This week, Moon Knight gets a new number one… but is it a good moon rising or a bad moon rising? Read on to find out!

MOON KNIGHTMoon Knight #1

Written by Jed McKay
Art by Alessandro Cappuccio
Color art by Rachelle Rosenberg
Letters by Cory Petit
Cover by Steve McNiven Frank D’Armata

Moon Knight #1 hits the ground rolling, with a great opening splash page that soon gives way to an exciting introductory chase sequence. This scene is both fun to look at and engaging in content – there’s great movement in the action here, and what can I say, I will always be a sucker for a vampire pyramid scheme!

The opening sequence not only gives us a chance to get familiar with the comic’s current status quo: Moon Knight as a dark and violent defender of his neighborhood, unafraid to use graffiti in order to establish his territory and warn criminals of the fate that will befall those who would sully his street with illegal activities.


Plus, this action sequence gives us the meeting between Mr. Knight and Reese, who it seems will serve as his “Vampire in the Chair” for this series. With an intriguing setup and a sharp tongue, this character reminds me a bit of Tilda Johnson in the 2016 run of Nighthawk… And like Tilda, Reese has tons of potential in this (and any related spin-off) series.

This book also utilizes the “therapy session” frame, allowing Knight’s internal psychic struggles to be narrated by a professional. While this Sopranos-esque concession may at first seem cliché, it’s hard to imagine effectively telling a Moon Knight story without some degree of mental health exposition. Furthermore, although Knight’s therapist doesn’t displaying any especially memorable personality traits over the course of this issue, she does give voice to what seems to be the central concern of this run: what it means to be a priest at odds with one’s deity.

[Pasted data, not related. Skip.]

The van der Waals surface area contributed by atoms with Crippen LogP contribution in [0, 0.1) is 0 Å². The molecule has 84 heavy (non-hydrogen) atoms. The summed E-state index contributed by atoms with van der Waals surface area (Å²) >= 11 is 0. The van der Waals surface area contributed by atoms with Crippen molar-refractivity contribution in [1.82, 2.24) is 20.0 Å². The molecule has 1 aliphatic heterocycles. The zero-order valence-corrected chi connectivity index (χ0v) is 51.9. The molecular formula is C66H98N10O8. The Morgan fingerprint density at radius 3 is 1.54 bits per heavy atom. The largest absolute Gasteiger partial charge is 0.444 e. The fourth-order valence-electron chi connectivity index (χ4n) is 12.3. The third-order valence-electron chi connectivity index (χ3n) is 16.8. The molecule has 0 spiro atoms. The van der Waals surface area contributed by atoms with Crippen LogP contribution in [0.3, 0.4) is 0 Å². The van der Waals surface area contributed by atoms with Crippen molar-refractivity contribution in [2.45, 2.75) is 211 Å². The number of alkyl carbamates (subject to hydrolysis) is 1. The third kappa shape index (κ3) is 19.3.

This holy man versus his own god theme dovetails nicely into the introduction of the villain for this arc. While I won’t get too specific, in order to avoid spoiling what amounts to the last-page reveal, suffice to say that this antagonist makes perfect sense as a foil for our protagonist, and promises to tear through the boundaries of violence which Knight always seems to be testing.

As you can see, this book covers a lot of ground… but thanks to a smart, tight structure and an emphasis on the introduction of the book’s supporting cast, the necessary expository groundwork for the status quo update for this series is accomplished painlessly (painlessly for the reader, anyway; not so much for Mr. Knight’s victims – but hey, at least 8-Ball doesn’t get his face carved off).


With a good balance of violent action and intriguing thematic foundation, Moon Knight is primed to deliver on the potential of this first issue… but only time will tell whether this tale waxes or wanes.


Next week, Amazing Fantasy #1 arrives, Black Knight: Curse of the Ebony Blade concludes with #5, and the sophmore issue of U.S. of Cap introduces Nichelle Wright, the Captain America of Harrisburg.